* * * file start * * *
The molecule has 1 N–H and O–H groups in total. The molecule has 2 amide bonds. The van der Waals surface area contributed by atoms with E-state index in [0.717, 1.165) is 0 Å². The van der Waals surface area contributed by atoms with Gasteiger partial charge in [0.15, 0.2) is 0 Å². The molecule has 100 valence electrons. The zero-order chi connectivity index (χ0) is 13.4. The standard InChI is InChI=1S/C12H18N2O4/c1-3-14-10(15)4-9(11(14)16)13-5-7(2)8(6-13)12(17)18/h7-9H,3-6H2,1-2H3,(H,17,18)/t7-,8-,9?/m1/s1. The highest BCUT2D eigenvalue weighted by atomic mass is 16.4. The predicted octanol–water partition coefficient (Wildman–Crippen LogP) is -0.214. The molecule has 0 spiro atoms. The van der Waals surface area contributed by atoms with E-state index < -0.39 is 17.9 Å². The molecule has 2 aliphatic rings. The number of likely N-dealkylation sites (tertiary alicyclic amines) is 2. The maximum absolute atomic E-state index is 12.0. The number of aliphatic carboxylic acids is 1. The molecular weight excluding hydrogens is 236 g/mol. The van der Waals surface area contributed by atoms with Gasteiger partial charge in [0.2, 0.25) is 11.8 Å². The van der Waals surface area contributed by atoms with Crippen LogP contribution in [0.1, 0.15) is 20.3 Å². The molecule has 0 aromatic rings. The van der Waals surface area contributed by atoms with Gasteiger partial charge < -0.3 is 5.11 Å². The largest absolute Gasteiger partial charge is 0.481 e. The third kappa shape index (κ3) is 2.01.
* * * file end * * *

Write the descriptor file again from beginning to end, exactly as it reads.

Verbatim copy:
The molecule has 1 N–H and O–H groups in total. The molecule has 2 amide bonds. The van der Waals surface area contributed by atoms with E-state index in [0.717, 1.165) is 0 Å². The van der Waals surface area contributed by atoms with Gasteiger partial charge in [0.15, 0.2) is 0 Å². The molecule has 100 valence electrons. The zero-order chi connectivity index (χ0) is 13.4. The standard InChI is InChI=1S/C12H18N2O4/c1-3-14-10(15)4-9(11(14)16)13-5-7(2)8(6-13)12(17)18/h7-9H,3-6H2,1-2H3,(H,17,18)/t7-,8-,9?/m1/s1. The highest BCUT2D eigenvalue weighted by atomic mass is 16.4. The predicted octanol–water partition coefficient (Wildman–Crippen LogP) is -0.214. The molecule has 0 spiro atoms. The van der Waals surface area contributed by atoms with E-state index < -0.39 is 17.9 Å². The molecule has 2 aliphatic rings. The number of likely N-dealkylation sites (tertiary alicyclic amines) is 2. The maximum absolute atomic E-state index is 12.0. The number of aliphatic carboxylic acids is 1. The molecular weight excluding hydrogens is 236 g/mol. The van der Waals surface area contributed by atoms with Gasteiger partial charge in [0.2, 0.25) is 11.8 Å². The van der Waals surface area contributed by atoms with Crippen LogP contribution in [0.1, 0.15) is 20.3 Å². The molecule has 0 aromatic rings. The van der Waals surface area contributed by atoms with Gasteiger partial charge < -0.3 is 5.11 Å². The largest absolute Gasteiger partial charge is 0.481 e. The third kappa shape index (κ3) is 2.01.